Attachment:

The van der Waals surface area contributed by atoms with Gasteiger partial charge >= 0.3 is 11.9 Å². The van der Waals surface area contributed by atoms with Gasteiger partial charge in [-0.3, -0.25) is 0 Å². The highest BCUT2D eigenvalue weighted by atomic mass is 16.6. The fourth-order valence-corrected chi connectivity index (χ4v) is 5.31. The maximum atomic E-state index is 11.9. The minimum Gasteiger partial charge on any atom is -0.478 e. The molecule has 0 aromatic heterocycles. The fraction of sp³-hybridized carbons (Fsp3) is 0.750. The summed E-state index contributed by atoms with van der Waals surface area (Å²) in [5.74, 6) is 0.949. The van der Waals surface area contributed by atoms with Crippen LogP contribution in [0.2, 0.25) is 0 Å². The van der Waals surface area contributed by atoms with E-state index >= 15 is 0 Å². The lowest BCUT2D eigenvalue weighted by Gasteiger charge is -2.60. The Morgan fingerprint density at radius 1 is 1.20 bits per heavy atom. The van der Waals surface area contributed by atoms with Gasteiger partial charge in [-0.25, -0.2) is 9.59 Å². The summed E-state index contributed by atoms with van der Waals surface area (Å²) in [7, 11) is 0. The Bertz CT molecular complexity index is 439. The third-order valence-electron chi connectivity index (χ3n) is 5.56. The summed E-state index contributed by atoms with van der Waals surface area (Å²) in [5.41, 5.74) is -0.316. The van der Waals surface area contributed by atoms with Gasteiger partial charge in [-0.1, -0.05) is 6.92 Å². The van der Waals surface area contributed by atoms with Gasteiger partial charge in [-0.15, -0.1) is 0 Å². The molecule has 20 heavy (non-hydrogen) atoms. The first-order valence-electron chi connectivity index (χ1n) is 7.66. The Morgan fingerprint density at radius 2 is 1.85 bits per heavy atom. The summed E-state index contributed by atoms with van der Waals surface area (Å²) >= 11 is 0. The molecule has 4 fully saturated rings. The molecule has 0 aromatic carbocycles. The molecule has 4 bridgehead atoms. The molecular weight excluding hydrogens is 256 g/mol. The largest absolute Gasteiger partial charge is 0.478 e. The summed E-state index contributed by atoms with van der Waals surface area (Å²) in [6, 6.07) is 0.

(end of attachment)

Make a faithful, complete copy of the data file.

The van der Waals surface area contributed by atoms with Gasteiger partial charge >= 0.3 is 11.9 Å². The van der Waals surface area contributed by atoms with Gasteiger partial charge in [-0.3, -0.25) is 0 Å². The highest BCUT2D eigenvalue weighted by atomic mass is 16.6. The fourth-order valence-corrected chi connectivity index (χ4v) is 5.31. The maximum atomic E-state index is 11.9. The minimum Gasteiger partial charge on any atom is -0.478 e. The molecule has 0 aromatic heterocycles. The fraction of sp³-hybridized carbons (Fsp3) is 0.750. The summed E-state index contributed by atoms with van der Waals surface area (Å²) in [5.74, 6) is 0.949. The van der Waals surface area contributed by atoms with Crippen LogP contribution in [0.2, 0.25) is 0 Å². The van der Waals surface area contributed by atoms with E-state index >= 15 is 0 Å². The lowest BCUT2D eigenvalue weighted by Gasteiger charge is -2.60. The Morgan fingerprint density at radius 1 is 1.20 bits per heavy atom. The van der Waals surface area contributed by atoms with Gasteiger partial charge in [-0.25, -0.2) is 9.59 Å². The summed E-state index contributed by atoms with van der Waals surface area (Å²) in [7, 11) is 0. The Bertz CT molecular complexity index is 439. The third-order valence-electron chi connectivity index (χ3n) is 5.56. The summed E-state index contributed by atoms with van der Waals surface area (Å²) in [5.41, 5.74) is -0.316. The van der Waals surface area contributed by atoms with Gasteiger partial charge in [-0.1, -0.05) is 6.92 Å². The van der Waals surface area contributed by atoms with Gasteiger partial charge in [-0.15, -0.1) is 0 Å². The molecule has 20 heavy (non-hydrogen) atoms. The first-order valence-electron chi connectivity index (χ1n) is 7.66. The Morgan fingerprint density at radius 2 is 1.85 bits per heavy atom. The summed E-state index contributed by atoms with van der Waals surface area (Å²) >= 11 is 0. The molecule has 4 fully saturated rings. The molecule has 0 aromatic carbocycles. The molecule has 4 bridgehead atoms. The molecular weight excluding hydrogens is 256 g/mol. The largest absolute Gasteiger partial charge is 0.478 e. The summed E-state index contributed by atoms with van der Waals surface area (Å²) in [6, 6.07) is 0.